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Results of Large-Scale Spacecraft Flammability TestsFor the first time, a large-scale fire was intentionally set inside a spacecraft while in orbit. Testing in low gravity aboard spacecraft had been limited to samples of modest size: for thin fuels the longest samples burned were around 15 cm in length and thick fuel samples have been even smaller. This is despite the fact that fire is a catastrophic hazard for spaceflight and the spread and growth of a fire, combined with its interactions with the vehicle cannot be expected to scale linearly. While every type of occupied structure on earth has been the subject of full scale fire testing, this had never been attempted in space owing to the complexity, cost, risk and absence of a safe location. Thus, there is a gap in knowledge of fire behavior in spacecraft. The recent utilization of large, unmanned, resupply craft has provided the needed capability: a habitable but unoccupied spacecraft in low earth orbit. One such vehicle was used to study the flame spread over a 94 x 40.6 cm thin charring solid (fiberglasscotton fabric). The sample was an order of magnitude larger than anything studied to date in microgravity and was of sufficient scale that it consumed 1.5 of the available oxygen. The experiment which is called Saffire consisted of two tests, forward or concurrent flame spread (with the direction of flow) and opposed flame spread (against the direction of flow). The average forced air speed was 20 cms. For the concurrent flame spread test, the flame size remained constrained after the ignition transient, which is not the case in 1-g. These results were qualitatively different from those on earth where an upward-spreading flame on a sample of this size accelerates and grows. In addition, a curious effect of the chamber size is noted. Compared to previous microgravity work in smaller tunnels, the flame in the larger tunnel spread more slowly, even for a wider sample. This is attributed to the effect of flow acceleration in the smaller tunnels as a result of hot gas expansion. These results clearly demonstrate the unique features of purely forced flow in microgravity on flame spread, the dependence of flame behavior on the scale of the experiment, and the importance of full-scale testing for spacecraft fire safety.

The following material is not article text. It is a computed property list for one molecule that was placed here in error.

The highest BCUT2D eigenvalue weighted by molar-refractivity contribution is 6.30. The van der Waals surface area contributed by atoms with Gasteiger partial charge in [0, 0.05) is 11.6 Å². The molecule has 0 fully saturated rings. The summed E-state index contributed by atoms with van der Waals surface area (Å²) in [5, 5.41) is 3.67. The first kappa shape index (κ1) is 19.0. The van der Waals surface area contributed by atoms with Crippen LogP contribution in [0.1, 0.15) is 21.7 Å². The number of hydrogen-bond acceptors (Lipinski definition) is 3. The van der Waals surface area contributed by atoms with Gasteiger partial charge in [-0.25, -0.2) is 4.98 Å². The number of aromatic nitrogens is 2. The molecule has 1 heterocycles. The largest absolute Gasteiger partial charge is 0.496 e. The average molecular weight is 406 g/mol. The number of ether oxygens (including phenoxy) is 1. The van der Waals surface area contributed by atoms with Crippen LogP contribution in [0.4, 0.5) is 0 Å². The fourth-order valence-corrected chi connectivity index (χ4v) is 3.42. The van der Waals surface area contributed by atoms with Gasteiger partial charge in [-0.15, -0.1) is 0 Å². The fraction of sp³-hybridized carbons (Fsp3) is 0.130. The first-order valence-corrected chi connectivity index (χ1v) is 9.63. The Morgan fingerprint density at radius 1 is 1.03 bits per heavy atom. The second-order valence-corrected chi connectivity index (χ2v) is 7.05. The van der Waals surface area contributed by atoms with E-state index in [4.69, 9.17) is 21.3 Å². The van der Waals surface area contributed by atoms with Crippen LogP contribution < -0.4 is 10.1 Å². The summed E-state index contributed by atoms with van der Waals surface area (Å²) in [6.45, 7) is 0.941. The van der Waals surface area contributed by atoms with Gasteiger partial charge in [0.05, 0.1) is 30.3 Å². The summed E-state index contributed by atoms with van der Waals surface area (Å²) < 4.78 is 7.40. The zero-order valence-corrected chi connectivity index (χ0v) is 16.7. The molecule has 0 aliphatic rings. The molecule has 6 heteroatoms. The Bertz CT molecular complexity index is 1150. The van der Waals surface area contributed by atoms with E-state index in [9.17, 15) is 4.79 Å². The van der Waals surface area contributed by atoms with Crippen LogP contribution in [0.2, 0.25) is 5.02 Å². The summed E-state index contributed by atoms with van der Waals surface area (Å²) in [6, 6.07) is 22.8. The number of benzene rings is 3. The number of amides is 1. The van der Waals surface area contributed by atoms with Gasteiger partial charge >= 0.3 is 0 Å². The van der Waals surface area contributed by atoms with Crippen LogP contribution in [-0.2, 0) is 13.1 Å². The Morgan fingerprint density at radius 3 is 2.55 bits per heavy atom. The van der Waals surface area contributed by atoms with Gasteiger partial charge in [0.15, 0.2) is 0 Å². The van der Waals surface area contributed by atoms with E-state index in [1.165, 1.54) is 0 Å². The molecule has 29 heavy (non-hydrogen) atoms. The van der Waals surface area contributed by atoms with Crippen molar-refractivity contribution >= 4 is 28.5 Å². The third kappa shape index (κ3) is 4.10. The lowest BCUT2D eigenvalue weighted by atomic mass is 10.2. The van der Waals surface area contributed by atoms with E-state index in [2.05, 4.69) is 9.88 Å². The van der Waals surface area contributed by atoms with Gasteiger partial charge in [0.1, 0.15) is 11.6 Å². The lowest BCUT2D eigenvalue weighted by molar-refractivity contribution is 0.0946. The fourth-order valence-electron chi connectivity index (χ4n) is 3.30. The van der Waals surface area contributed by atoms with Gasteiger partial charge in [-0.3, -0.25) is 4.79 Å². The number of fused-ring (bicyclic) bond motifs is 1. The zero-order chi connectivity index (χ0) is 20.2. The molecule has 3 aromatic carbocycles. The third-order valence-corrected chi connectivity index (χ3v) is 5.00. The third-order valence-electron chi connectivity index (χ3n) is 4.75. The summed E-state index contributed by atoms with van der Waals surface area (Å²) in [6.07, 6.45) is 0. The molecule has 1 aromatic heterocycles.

Document ID
Document Type
Ferkul, Paul
(Universities Space Research Association Cleveland, OH, United States)
Olson, Sandra
(NASA Glenn Research Center Cleveland, OH United States)
Urban, David L.
(NASA Glenn Research Center Cleveland, OH United States)
Ruff, Gary A.
(NASA Glenn Research Center Cleveland, OH United States)
Easton, John
(Case Western Reserve Univ. Cleveland, OH, United States)
T'ien, James S.
(Case Western Reserve Univ. Cleveland, OH, United States)
Liao, Ta-Ting T.
(Case Western Reserve Univ. Cleveland, OH, United States)
Fernandez-Pello, A. Carlos
(California Univ. Berkeley, CA, United States)
Torero, Jose L.
(Queensland Univ. Brisbane, Australia)
Eigenbrand, Christian
(Bremen Univ. Germany)
Legros, Guillaume
(Paris VI Univ. France)
Smirnov, Nickolay
(Lomonosov Moscow State Univ. Moscow, Russian Federation)
Fujita, Osamu
(Hokkaido Univ. Sapporo, Japan)
Rouvreau, Sebatien
(Belisama Research and Development Toulouse, France)
Toth, Balazs
(European Space Agency. European Space Research and Technology Center, ESTEC Noordwijk, Netherlands)
Jomaas, Grunde
(Edinburgh Univ. United Kingdom)
Date Acquired
September 14, 2017
Publication Date
July 16, 2017
Subject Category
Space Transportation And Safety
Engineering (General)
Report/Patent Number
Meeting Information
International Conference on Environmental Systems (ICES) 2017(Charleston, SC)
Funding Number(s)
WBS: WBS 089407.02.01.22
Distribution Limits
Public Use Permitted.
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